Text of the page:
Now back to my current reality…

I’ve known for a while now that she has needed more assistance.  However, family members are not always on the same page, and those can be some weird and uncomfortable waters to navigate.  Some people were/are in denial of just how bad her current situation is.  One of those people happens to be her husband, my stepfather.  This makes getting anything done (without going to court, which I’m still hoping to avoid) extremely difficult.  The last six months of my life have been spent trying to convince him she needs help.  And when he denies it, to offer my own help in lieu of professional help.

I am not able to help my mother as often or as extensively as I wish I could.  I have felt very guilty about that.  I have done as much as I can, while trying to maintain my own family as my top priority.  I have to regularly remind myself that I should not feel badly for putting my husband and our three children before her.  They are my primary obligation in life.  But little kids are pretty good at sucking up time and energy.  I find myself wishing she had reached this stage before we had babies, because then I might actually be useful.  As things are now, I feel like I’m just sticking a bandaids on a gaping wound; knowing it’s really not making a lasting difference, but thinking it’s better than nothing.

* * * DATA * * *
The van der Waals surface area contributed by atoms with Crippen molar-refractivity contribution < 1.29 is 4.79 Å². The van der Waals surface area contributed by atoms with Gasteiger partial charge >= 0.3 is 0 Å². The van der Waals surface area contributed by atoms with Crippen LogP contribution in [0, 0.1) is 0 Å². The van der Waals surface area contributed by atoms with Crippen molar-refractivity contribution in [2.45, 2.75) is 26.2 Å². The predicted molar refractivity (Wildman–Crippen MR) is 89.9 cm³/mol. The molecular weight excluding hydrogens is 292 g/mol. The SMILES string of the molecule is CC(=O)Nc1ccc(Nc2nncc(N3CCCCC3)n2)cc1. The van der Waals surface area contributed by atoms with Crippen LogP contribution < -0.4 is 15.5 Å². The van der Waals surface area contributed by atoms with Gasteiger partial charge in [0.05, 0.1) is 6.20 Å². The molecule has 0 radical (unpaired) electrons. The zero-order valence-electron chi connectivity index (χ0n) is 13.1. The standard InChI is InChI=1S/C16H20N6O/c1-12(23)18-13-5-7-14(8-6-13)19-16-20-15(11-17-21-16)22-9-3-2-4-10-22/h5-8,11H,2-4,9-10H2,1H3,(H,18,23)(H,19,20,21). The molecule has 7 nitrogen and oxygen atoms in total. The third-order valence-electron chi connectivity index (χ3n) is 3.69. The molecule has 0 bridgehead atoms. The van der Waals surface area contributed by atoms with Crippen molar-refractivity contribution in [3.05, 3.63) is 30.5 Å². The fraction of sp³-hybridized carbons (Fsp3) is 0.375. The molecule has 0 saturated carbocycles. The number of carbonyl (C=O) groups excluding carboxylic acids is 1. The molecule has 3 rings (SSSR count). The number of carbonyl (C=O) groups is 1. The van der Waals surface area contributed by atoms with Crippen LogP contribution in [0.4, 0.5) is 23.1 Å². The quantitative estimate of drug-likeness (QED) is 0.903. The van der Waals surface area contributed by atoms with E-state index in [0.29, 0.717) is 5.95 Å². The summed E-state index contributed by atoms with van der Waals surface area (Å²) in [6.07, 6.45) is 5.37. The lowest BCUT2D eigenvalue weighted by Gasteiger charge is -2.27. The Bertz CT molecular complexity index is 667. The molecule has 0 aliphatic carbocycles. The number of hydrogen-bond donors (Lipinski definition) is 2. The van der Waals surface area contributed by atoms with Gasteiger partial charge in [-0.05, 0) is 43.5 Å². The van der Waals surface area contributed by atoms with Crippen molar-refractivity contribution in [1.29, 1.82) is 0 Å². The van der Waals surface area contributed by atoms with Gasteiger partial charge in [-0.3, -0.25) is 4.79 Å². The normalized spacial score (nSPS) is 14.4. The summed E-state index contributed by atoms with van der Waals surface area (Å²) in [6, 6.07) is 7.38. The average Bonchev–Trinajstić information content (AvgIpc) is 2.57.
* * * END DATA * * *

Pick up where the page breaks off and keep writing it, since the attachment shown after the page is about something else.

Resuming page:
I used to have her over to my house a lot.  Since she couldn’t hold a job with her memory issues, she would just come hang out with me and the kids.  And when she stopped being able to drive herself, I would pick her up for the day.  Having her here became increasingly difficult to manage.  She gets paranoid and disoriented, and I started questioning whether it was good for the kids to be around her so much.  She would try to pick up the baby, not really remembering how, and nearly drop him.  She would grab one of the older boys as he was running by, squeeze his arm hard, and stutter through a scolding for running and yelling (i.e. being a normal little boy).  It was confusing and saddening for the kids.

She also started needing a lot of physical help with everyday things, like walking up stairs and using the bathroom.  It was tricky for me to help her with all those things and still watch the boys, particularly the one year old who loves getting into everything the second my back is turned. I started picking her up less and less, because the thought of having to watch her was overwhelming. I fell into a guilt spiral over that.  I was minorly depressed.  It all felt just too sad and hopeless.  I felt like a worthless daughter.